Google Detects Malicious Apps With Device Checkups

Android DOI Retention

Google’s Verify Apps checkup system isn’t just meant to protect individual users, it’s actually an indirect method that Google uses to detect patterns that can help to detect potentially malicious apps in the Play Store. Using Verify Apps, devices check in with Google periodically to get a security checkup. If a device stops checking in, even if the user turned the feature off, it is considered to be DOI, which stands for dead or insecure. Since malicious apps usually disable this functionality to avoid being found on the next scan, when an app in the Play Store has a lot of devices disable this function after downloading, the app is flagged for further investigation, which usually involves an APK teardown that reveals malicious functionality.

Since there are reasons a device may become DOI that aren’t necessarily related to security, such as being deactivated and traded up for a new device or a user deciding to stop using Google services in a custom ROM, Google has devised a formula to calculate the average amount of devices that go DOI after downloading any app. This universal average, called a Z-Score, is compared against an app’s actual DOI count, and if the app’s DOI count is found to be significantly higher than the average, it is flagged. According to Google, they have used this approach to find hundreds of apps that contained malware from lineages like Gooligan, Hummingbad, and Ghost Push. The method is not foolproof, since by nature it requires some users to be affected by malware, but it is fairly powerful, and when combined with the Play Store’s other lines of security, it does a pretty good job of allowing users to download apps from the Play Store with no fear.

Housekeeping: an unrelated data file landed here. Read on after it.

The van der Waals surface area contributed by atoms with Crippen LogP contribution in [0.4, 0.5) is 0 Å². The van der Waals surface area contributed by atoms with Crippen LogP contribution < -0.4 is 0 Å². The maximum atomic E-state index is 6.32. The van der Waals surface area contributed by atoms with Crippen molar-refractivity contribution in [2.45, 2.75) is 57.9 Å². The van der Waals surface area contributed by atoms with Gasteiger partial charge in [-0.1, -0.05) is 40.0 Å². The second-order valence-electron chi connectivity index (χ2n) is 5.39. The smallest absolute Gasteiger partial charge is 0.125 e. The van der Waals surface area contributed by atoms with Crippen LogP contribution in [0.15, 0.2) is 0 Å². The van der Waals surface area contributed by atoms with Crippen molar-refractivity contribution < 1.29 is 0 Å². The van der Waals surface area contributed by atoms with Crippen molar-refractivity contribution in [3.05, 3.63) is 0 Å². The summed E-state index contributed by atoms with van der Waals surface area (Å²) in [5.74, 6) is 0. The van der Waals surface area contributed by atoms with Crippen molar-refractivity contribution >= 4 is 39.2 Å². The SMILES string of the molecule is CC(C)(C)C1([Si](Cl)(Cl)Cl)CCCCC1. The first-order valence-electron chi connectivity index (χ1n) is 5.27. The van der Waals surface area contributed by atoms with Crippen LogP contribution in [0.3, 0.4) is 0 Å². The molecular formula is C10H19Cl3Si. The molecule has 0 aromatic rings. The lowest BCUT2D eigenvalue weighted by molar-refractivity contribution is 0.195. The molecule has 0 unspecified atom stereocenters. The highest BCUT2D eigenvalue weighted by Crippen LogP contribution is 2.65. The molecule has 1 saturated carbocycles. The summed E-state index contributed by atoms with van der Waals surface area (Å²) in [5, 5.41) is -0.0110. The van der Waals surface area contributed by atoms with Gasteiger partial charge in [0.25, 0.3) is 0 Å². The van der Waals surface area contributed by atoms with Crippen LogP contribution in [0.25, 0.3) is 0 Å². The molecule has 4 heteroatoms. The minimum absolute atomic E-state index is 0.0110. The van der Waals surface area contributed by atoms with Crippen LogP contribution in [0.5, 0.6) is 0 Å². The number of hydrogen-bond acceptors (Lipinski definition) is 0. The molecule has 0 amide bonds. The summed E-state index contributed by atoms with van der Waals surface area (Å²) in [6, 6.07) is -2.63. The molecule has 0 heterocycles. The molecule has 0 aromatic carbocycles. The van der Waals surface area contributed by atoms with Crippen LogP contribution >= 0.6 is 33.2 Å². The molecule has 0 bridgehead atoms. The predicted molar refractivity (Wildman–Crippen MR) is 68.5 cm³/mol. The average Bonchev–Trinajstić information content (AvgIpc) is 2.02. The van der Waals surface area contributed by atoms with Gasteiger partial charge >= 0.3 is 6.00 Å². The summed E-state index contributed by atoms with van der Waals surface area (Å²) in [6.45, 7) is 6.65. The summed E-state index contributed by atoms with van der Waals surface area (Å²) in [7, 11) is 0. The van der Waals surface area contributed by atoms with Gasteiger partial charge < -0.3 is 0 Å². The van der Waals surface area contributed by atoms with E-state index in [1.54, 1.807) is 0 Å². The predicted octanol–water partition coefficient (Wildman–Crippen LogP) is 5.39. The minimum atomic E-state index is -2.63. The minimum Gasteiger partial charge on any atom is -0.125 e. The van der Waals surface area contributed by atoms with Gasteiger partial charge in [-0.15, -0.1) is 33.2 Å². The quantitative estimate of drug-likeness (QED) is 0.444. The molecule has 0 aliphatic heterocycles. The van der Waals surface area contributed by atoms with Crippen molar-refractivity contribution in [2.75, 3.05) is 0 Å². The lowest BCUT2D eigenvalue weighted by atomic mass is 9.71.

While Verify Apps and the Z-Score are some of the most obvious lines of protection for the mostly uncurated Play Store, the number of malicious apps in Google’s ecosystem is controlled in other ways, such as scanning apps before allowing them to hit the storefront. On the individual side, Android’s built-in permission system is one of the biggest ways that users are kept safe, as well as monthly security patches against exploits, and user tools like Android Device Manager, which allow a user to locate, lock, and erase a device.